Covid-19 disruption: Single screen theatres start shutting down2 min read . Updated: 17 Jun 2020, 03:15 PM IST
- The smallest properties across states spend a minimum of ₹2 lakh per month on staff salaries and fixed electricity and maintenance charges that the government hasn’t waived amid zero earnings
NEW DELHI: Unlike their multiplex counterparts who are hopeful about reopening cinemas as early as next month, a number of single screen theatres in India have decided to shut shop due to uncertainty around the film exhibition business. Trade experts say more than 50% of India’s 6,327 single screens will find it difficult to restart business in the post pandemic world.
Earlier this month, two iconic independent theatres in Chennai, AVM Rajeswari and Maharani, announced closures. Known as the common man’s theatre, the two had served the working class population of the city with pocket-friendly ticket pricing, affordable food and beverage and minimal parking rates for more than four decades now. The news came close on the heels of Sapna, another popular destination in Thrissur, Kerala, being sold off to a business group. A report by The News Minute said around 150 theatres in Karnataka were mulling shutting down because of huge losses following the pandemic and lack of a government relief package.
“Single screens don’t have much of a chance anymore," independent trade analyst Sreedhar Pillai pointed out. Hygiene and a family-friendly ambience had always been challenges for these cinema halls that catered to low-income group, an aspect that multiplexes had scored on with posh amenities.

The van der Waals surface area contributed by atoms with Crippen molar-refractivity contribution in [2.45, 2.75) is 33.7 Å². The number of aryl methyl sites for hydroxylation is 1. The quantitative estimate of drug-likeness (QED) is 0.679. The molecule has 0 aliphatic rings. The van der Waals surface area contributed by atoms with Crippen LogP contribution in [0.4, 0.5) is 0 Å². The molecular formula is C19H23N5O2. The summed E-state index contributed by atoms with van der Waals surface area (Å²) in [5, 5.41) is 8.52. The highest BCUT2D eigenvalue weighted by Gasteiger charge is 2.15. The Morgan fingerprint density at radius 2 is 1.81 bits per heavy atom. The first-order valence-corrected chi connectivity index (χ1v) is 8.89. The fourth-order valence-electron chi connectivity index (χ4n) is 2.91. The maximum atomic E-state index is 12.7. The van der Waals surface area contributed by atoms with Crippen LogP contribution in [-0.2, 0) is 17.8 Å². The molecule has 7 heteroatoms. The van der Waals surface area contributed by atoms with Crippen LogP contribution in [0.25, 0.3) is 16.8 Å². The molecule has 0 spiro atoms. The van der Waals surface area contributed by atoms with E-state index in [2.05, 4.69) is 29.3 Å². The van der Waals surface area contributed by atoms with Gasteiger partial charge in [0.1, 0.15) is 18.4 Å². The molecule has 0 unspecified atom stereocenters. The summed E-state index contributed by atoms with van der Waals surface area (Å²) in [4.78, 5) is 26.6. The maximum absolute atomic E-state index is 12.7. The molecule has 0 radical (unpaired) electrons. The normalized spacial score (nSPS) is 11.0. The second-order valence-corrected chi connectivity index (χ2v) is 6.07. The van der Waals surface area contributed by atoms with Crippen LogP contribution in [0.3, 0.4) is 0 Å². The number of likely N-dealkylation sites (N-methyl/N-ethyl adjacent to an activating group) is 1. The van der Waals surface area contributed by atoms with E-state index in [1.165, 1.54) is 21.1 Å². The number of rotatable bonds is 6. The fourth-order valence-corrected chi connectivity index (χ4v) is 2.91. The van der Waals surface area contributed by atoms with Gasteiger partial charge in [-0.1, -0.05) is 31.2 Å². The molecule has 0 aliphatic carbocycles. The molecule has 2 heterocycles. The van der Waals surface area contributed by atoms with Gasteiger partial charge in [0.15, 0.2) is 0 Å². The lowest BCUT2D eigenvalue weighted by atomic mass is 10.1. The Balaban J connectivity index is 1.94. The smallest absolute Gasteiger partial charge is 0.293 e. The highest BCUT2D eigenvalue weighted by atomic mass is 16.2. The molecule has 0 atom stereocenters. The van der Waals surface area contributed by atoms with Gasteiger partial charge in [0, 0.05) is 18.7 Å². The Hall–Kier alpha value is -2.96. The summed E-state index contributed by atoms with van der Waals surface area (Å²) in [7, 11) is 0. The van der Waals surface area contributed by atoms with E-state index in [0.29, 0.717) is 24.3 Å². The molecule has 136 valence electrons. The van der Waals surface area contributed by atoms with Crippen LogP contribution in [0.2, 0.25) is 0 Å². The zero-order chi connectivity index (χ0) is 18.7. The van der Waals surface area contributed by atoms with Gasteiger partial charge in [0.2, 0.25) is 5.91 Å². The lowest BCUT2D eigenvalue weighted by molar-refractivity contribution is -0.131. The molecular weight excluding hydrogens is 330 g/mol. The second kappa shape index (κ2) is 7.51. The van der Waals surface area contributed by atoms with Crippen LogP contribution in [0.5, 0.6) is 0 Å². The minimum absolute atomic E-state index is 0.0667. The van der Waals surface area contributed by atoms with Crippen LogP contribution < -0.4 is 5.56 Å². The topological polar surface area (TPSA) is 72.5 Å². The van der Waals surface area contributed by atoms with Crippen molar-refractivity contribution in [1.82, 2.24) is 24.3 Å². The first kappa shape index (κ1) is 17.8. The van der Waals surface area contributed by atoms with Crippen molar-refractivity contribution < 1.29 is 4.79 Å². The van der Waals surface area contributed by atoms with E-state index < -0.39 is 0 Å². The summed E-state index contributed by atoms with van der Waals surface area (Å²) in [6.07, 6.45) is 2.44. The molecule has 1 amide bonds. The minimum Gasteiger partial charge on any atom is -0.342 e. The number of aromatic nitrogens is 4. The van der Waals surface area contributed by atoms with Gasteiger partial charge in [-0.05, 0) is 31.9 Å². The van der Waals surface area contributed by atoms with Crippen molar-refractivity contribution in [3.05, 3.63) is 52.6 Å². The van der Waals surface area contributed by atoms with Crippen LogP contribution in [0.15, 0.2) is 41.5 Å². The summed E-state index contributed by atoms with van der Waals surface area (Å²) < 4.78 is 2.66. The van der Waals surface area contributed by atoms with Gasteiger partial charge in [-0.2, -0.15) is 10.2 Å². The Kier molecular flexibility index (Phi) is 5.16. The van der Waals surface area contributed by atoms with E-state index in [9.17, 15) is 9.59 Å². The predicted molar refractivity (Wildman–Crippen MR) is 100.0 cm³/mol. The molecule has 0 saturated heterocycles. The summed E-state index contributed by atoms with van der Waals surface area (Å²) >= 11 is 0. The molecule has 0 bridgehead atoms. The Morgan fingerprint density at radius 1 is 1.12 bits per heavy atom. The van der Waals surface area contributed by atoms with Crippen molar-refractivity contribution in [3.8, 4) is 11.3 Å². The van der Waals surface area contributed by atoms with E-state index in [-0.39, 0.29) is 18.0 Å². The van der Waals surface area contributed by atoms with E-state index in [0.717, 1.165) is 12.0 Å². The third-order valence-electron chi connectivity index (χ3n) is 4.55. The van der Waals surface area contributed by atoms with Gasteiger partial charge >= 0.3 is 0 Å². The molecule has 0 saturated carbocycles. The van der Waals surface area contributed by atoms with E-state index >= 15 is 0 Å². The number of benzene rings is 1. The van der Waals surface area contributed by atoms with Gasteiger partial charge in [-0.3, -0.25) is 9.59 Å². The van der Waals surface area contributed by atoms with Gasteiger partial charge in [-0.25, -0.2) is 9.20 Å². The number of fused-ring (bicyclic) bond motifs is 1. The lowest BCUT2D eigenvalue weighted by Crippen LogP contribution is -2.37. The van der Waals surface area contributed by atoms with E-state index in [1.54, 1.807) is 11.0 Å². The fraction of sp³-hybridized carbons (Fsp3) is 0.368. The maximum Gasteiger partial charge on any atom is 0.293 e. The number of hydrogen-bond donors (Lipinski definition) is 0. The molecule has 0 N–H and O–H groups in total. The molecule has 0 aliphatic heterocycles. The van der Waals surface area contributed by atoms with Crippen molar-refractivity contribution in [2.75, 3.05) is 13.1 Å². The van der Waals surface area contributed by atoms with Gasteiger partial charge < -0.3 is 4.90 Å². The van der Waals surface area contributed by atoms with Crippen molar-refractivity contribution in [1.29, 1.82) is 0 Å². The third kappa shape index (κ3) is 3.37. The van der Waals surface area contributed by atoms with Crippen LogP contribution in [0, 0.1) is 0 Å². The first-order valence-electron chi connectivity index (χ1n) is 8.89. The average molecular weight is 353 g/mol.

“Plus, an increase in ticket prices to accommodate the same is forbidden by many state governments and anyway, if prices are raised, people will not come," Pillai added.
Trade experts have emphasised that huge investments required on safety, social distancing and sanitisation measures post reopening will be a Herculean task even for multiplexes, compelling them to fold up non-performing properties across the country. And SOPs are impossible for single screens.
The smallest properties across states like Maharashtra, Tamil Nadu, Karnataka, Kerala, Tamil Nadu, Uttar Pradesh and Bihar spend a minimum of ₹2 lakh per month on staff salaries and fixed electricity and maintenance charges that the government hasn’t waived amid zero earnings. Add to that the fact that several migrant workers employed in theatres of Kerala and Tamil Nadu have gone back home to places like Bihar, Pillai said.
Independent film exhibitor Akshaye Rathi with operations across Maharashtra, Madhya Pradesh and Chhattisgarh has said the sector is “on ventilator" wrote an open letter to colleagues this week urging them to keep going on.
“Many of us have liquidated our savings to continue paying salaries, cut down on important expenses to make ends meet and in some unfortunate cases, even mortgaged the properties to raise funds. The uncertainty that envelops our future has already resulted in dozens of closures over the past three months and by the time, this storm subsides, hundreds of single screen cinemas are expected to be wiped off the exhibition sector’s map of India," he wrote.
Mukesh Mehta of Malayalam film production and distribution company E4 Entertainment pointed out that several single screens had spent ₹1-2 crore on renovation over the past three years, interest on loans for which were mounting at nearly 12% annum.
“Many of these, family-owned properties with other business interests, are simply carrying on out of a sense of prestige," Mehta said.